If your mind is like mine, it goes a mile a minute. And unfortunately, my mind is usually replaying again and again something that has already happened or playing out fifty different what-if scenarios for the future. We can not change the past nor accurately predict the future. What we can do is affect the present. To help me as Ram Dass suggests to Be Here Now, I do my best to meditate every day. I find that even spending five minutes a day can disconnect me from the busy-ness of life, turn off the useless monkey-chatter of my mind, and help me center so I can make conscious decisions.

Reprogram

Using the knowledge of my defects and doing my best to be present, I can consciously choose differently in the moment. Instead of being on autopilot, I have the power to make rational and better choices acting on clear thought versus reacting from poorly-written programming. And every time I make a new, healthier choice, I am creating new programming for the future.

What are your glitches? How do you work around them? How has your life improved when you remove poorly-written programming?

blackboard formulas

Simple is the Solution

The other day I found my husband’s Reader’s Digest magazine open to a puzzles page. One of the puzzles consisted of five simple addition formulas using letters, like A+B=C. The goal was to replace the letters with the given numbers. I started out with analyzing the letters; how many times was each letter used as either an additive and as a sum. Then I analyzed the numbers; I figured out how many different ways I could add them together to create sums that would fit within the given set of numbers and using this data, I uncovered how many times each number could be an additive or a sum. Then I spent hours trying to use all of this data to solve the problem. All to no avail.

blackboard formulas
Photo by Roman Mager on Unsplash

In the middle of the night, I woke up with the solution. I threw out all the complexity I created, all the comparisons and analysis. Instead I simply looked at the formulas. Based on the formulas to solve, I created a simple greater-than-to-less-than scale of the letters based on the formulas. Then I started to plug in the numbers. This number had to be all the way to the right because it is the largest, that number is somewhere in the middle because it can be both a sum and an additive. Once I had the majority of numbers where they had to be based on this logic, I started to plug them into the formulas to uncover the position of the other numbers. In less than five minutes I had it solved. It was simplicity and simple deduction, not over-complex analyzation that allowed me to solve the problem.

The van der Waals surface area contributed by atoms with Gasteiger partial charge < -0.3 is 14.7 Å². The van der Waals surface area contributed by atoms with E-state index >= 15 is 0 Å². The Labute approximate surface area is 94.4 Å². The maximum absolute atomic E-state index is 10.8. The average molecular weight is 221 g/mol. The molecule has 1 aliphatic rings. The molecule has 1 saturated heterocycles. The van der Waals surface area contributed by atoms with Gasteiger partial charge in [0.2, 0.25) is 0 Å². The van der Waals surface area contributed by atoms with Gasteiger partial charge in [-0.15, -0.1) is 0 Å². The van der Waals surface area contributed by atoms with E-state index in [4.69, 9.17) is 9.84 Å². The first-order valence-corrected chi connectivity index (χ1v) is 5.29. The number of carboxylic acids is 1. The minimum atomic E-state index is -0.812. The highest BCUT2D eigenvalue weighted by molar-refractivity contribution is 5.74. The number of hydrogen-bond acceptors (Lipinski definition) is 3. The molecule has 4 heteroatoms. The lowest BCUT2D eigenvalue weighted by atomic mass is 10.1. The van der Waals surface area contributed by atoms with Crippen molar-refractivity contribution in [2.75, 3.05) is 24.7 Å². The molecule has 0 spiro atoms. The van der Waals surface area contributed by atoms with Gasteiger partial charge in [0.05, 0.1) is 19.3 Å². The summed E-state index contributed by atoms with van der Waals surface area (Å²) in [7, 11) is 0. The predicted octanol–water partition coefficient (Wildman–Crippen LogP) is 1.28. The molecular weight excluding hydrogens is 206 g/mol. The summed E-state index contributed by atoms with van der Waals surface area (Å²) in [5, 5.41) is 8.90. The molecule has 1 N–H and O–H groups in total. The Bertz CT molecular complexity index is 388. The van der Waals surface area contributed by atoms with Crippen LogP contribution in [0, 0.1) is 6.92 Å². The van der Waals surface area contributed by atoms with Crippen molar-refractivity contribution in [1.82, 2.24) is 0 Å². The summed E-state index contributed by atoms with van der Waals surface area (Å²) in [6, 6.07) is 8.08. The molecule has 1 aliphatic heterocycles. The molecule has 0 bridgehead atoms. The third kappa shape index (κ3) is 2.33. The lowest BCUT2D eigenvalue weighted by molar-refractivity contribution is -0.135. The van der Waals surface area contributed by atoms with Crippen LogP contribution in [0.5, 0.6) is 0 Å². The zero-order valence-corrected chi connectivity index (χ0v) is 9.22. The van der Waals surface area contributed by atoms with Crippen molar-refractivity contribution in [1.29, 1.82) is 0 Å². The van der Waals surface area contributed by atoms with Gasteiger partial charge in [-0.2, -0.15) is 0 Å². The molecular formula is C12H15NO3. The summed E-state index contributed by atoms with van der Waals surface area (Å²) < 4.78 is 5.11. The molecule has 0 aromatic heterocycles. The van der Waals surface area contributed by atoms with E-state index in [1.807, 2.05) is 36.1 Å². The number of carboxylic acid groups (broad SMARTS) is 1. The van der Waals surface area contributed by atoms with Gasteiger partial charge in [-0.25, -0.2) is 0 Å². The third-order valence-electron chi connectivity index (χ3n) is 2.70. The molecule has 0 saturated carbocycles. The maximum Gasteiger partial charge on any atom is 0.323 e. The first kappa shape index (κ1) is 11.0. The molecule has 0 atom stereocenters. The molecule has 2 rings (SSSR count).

This reminds me of a few elections ago, the first time the electoral college caused a bit of an issue. By chance, it was the first time a television network used a fancy new electronic tally board. As the night went on, it became less clear what was needed for the candidates to win the election in this neck-and-neck race. The fancy electronic board had tons of data and cool images and pre-programmed formulas, but it couldn’t handle this unexpected situation. The host of the show, Tim Russert, asked for a white board. He threw out all the complexity of the super computer and went back to the facts. Using simple calculations, he was able to more accurately predict what was needed for each candidate to win.

How often does our self-created complexity cause more problems then it solves? Sometimes it is our making a situation too complex. Sometimes it is having too much complexity, too much stuff in our minds. Brigid Schulte author of Overwhelmed: Work, Love and Play When No One Has the Time first introduced me to the concept of “tunneling.” Tunneling is the result of being too busy. Our brains are overloaded with what is on our plate, all the details, all the continuous thoughts, all the worries and fears. When we tunnel, when we are caught up in the complexity of life, we can not see broadly anymore. We have tunnel vision losing our big picture thinking. And we lose 13 IQ points in the process. Lost in the complexity of tunnel thinking, we can not see the solution that is staring us in the face. We are lost in our thoughts and not thinking clearly.

I don’t know about you, but I can easily point to times in my life – more than I care to admit to – where I was caught up in the tasks, in the responsibilities, in the overwhelming challenges. My mind swirled with all there was to do and fix. I didn’t identify it at the time, but yes, I was not using my whole brain. I was so consumed by the complexity of the small details that I couldn’t see the simple answer right in front of me.

Where in your life are you currently challenged? What obstacles or overload of challenges are consuming all your gray matter right now? Can you put away all the details for just a bit and look at it with fresh, expansive eyes?  How does it feel to be stuck in the tunnel? Are you effective? How would things shift if you got out of the complexity and into simplicity?

work in progress

Continuous Improvement

The reason I became a coach is because I didn’t like who I was. I could be condescending, judgmental and self-centered. In other words, at times I was a real bitch. And I was unhappy. I am not proud of who I was and how I acted. I wanted to change. My first client as a life coach was myself so I could work through all the negative traits I expressed in my life. I wanted to be a better person.

And I continue to do this work.